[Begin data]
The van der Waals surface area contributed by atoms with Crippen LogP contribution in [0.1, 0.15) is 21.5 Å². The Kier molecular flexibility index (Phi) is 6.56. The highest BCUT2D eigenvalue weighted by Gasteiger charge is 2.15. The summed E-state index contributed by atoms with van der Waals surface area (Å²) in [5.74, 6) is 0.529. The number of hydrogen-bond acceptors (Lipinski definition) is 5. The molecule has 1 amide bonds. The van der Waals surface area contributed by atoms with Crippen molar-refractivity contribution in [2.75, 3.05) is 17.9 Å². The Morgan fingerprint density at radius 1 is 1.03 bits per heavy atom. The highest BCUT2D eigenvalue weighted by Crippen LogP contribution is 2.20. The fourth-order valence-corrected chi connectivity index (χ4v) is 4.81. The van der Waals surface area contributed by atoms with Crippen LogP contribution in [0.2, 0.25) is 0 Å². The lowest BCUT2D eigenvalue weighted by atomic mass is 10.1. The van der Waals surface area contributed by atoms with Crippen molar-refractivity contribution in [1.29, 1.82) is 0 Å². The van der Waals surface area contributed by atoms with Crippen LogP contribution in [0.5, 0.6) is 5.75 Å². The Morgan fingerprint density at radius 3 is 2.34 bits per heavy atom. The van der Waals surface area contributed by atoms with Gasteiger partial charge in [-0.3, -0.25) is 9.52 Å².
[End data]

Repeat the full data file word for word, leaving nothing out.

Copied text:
The van der Waals surface area contributed by atoms with Crippen LogP contribution in [0.1, 0.15) is 21.5 Å². The Kier molecular flexibility index (Phi) is 6.56. The highest BCUT2D eigenvalue weighted by Gasteiger charge is 2.15. The summed E-state index contributed by atoms with van der Waals surface area (Å²) in [5.74, 6) is 0.529. The number of hydrogen-bond acceptors (Lipinski definition) is 5. The molecule has 1 amide bonds. The van der Waals surface area contributed by atoms with Crippen molar-refractivity contribution in [2.75, 3.05) is 17.9 Å². The Morgan fingerprint density at radius 1 is 1.03 bits per heavy atom. The highest BCUT2D eigenvalue weighted by Crippen LogP contribution is 2.20. The fourth-order valence-corrected chi connectivity index (χ4v) is 4.81. The van der Waals surface area contributed by atoms with Crippen LogP contribution in [0.2, 0.25) is 0 Å². The lowest BCUT2D eigenvalue weighted by atomic mass is 10.1. The van der Waals surface area contributed by atoms with Crippen molar-refractivity contribution in [1.29, 1.82) is 0 Å². The van der Waals surface area contributed by atoms with Crippen LogP contribution in [0.5, 0.6) is 5.75 Å². The Morgan fingerprint density at radius 3 is 2.34 bits per heavy atom. The van der Waals surface area contributed by atoms with Gasteiger partial charge in [-0.3, -0.25) is 9.52 Å².